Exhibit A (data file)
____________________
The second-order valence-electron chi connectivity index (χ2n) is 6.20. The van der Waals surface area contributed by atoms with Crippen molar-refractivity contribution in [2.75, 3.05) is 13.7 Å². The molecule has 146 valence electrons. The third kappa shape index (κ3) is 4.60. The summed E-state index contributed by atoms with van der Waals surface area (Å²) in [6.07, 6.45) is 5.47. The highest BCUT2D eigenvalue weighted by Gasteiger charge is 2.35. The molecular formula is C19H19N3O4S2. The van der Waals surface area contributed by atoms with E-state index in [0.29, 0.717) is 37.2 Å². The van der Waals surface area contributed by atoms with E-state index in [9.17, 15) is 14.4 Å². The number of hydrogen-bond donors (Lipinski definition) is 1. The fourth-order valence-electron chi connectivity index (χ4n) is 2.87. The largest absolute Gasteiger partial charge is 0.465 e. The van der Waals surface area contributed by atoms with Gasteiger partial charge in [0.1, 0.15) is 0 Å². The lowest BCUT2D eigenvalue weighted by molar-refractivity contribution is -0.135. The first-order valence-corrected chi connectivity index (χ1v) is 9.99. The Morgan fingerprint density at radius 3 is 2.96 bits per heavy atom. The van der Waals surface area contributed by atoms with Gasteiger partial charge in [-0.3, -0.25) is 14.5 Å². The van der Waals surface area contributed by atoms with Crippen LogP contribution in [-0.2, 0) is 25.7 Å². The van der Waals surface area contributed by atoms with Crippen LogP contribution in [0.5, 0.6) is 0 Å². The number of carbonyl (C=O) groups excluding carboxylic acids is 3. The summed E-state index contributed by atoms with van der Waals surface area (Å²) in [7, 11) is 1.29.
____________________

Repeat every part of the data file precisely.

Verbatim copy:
The second-order valence-electron chi connectivity index (χ2n) is 6.20. The van der Waals surface area contributed by atoms with Crippen molar-refractivity contribution in [2.75, 3.05) is 13.7 Å². The molecule has 146 valence electrons. The third kappa shape index (κ3) is 4.60. The summed E-state index contributed by atoms with van der Waals surface area (Å²) in [6.07, 6.45) is 5.47. The highest BCUT2D eigenvalue weighted by Gasteiger charge is 2.35. The molecular formula is C19H19N3O4S2. The van der Waals surface area contributed by atoms with E-state index in [0.29, 0.717) is 37.2 Å². The van der Waals surface area contributed by atoms with E-state index in [9.17, 15) is 14.4 Å². The number of hydrogen-bond donors (Lipinski definition) is 1. The fourth-order valence-electron chi connectivity index (χ4n) is 2.87. The largest absolute Gasteiger partial charge is 0.465 e. The van der Waals surface area contributed by atoms with Gasteiger partial charge in [0.1, 0.15) is 0 Å². The lowest BCUT2D eigenvalue weighted by molar-refractivity contribution is -0.135. The first-order valence-corrected chi connectivity index (χ1v) is 9.99. The Morgan fingerprint density at radius 3 is 2.96 bits per heavy atom. The van der Waals surface area contributed by atoms with Gasteiger partial charge in [-0.3, -0.25) is 14.5 Å². The van der Waals surface area contributed by atoms with Crippen LogP contribution in [-0.2, 0) is 25.7 Å². The van der Waals surface area contributed by atoms with Crippen LogP contribution in [0.5, 0.6) is 0 Å². The number of carbonyl (C=O) groups excluding carboxylic acids is 3. The summed E-state index contributed by atoms with van der Waals surface area (Å²) in [7, 11) is 1.29.